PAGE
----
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Surface Geochemical Exploration in Southwestern King and Southern Dickens Counties, Texas—A Review and Prognosis

Gary K. Rice
GeoFrontiers, Dallas

Surface, or near-surface, geochemical exploration has played an important role in oil discoveries in southwestern King and southern Dickens Counties in northwest Texas on the Eastern Shelf of the Midland Basin. This report reviews the role of geochemical exploration during the last 20+ years, why geochemical exploration has been important in this geographical area, and the future outlook.
    Near-surface geochemical exploration takes advantage of nearly vertical petroleum gas migration from reservoir depths to the surface. Although vertical migration techniques have been maligned by some (Davidson 1994), 70 years of perseverance and scientific advances produced valuable exploration technologies. Below the water table vertical migration involves a separate gas phase and upward movement due to buoyancy through fractures in rocks overlying the reservoir. Vertical gas migration can be modeled using well known mass transport principals described by Darcy’s law (Arp, 1992; Klusman and Saeed, 1996). Vertical migration rates and surface concentrations calculated by the models have been verified by field measurements (Rice, et al, 2002).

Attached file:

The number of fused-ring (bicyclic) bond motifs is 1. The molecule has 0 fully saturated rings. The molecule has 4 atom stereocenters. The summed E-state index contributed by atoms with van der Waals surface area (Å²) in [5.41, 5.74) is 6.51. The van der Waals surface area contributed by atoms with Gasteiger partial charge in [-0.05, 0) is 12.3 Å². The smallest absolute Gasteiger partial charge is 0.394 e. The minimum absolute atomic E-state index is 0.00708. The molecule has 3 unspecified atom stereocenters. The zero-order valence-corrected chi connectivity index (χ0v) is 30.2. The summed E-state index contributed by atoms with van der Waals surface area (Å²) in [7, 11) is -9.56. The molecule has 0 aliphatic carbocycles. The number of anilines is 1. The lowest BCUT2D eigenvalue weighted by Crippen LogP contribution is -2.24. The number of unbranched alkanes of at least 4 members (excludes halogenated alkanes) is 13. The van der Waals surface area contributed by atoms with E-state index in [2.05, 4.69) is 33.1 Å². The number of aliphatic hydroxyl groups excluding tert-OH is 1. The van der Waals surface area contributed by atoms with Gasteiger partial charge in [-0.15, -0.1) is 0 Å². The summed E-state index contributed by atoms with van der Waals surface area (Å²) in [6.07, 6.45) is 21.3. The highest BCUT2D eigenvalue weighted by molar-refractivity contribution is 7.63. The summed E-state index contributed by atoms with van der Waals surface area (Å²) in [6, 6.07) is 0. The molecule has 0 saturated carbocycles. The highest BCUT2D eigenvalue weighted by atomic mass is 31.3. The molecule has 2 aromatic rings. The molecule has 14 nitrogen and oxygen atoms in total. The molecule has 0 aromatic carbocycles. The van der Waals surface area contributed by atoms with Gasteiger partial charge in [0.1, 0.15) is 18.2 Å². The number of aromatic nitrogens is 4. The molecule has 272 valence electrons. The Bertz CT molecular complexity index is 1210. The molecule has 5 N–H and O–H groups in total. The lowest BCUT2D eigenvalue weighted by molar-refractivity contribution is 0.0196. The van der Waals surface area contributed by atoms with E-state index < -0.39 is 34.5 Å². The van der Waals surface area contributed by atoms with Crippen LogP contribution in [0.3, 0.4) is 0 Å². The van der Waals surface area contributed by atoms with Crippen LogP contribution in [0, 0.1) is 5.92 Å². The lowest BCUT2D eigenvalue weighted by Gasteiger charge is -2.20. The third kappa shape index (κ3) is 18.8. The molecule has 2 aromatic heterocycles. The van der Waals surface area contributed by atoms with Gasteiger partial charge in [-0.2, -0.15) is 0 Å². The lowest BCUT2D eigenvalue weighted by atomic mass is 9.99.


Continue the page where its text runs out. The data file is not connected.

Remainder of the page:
The subject area, as with most of the Eastern Shelf of the Midland Basin, is well suited for surface geochemistry. Flat stratigraphy, infrequent faults, and limited stacked reservoirs are ideal conditions for imaging reservoirs using gas migration data. Since the most ubiquitous reservoir, Tannehill Sandstone (lower Permian) is thin, often narrow, and not well imaged in seismic data, alternate exploration techniques are necessary. Surface geochemistry is the main technique used with subsurface geology for finding Tannehill Sandstone and other reservoirs in the area.
    Although seismic data may not image stratigraphic traps or thin reservoirs, stratigraphic traps in this area may have a structural component that can be detected using seismic data. Where available, seismic data is also part of the integration mix. Subsurface geology, geochemical exploration, and seismic data have been successfully integrated in some cases.
    While surface geochemistry can help refine reservoir locations, we have to collect data in the right areas. A geological understanding of the depositional environment resulting in predicted sand deposits has been the key to exploration success. Published reports about Navigator field (Cannon, et al, 2001), Wages Dreamfield and Grantham field (Rice, et al, 2006) illustrate the exploration challenges in finding and developing these reservoirs.                                                                                                                                                                                The    presentation includes an up-to-date report of fields discovered with and without surface geochemistry, including reservoirs in Tannehill Sandstone, Stockwether Limestone, and Croton Limestone.

 

AAPG Search and Discover Article #90065©2007 AAPG Southwest Section Meeting, Wichita Falls, Texas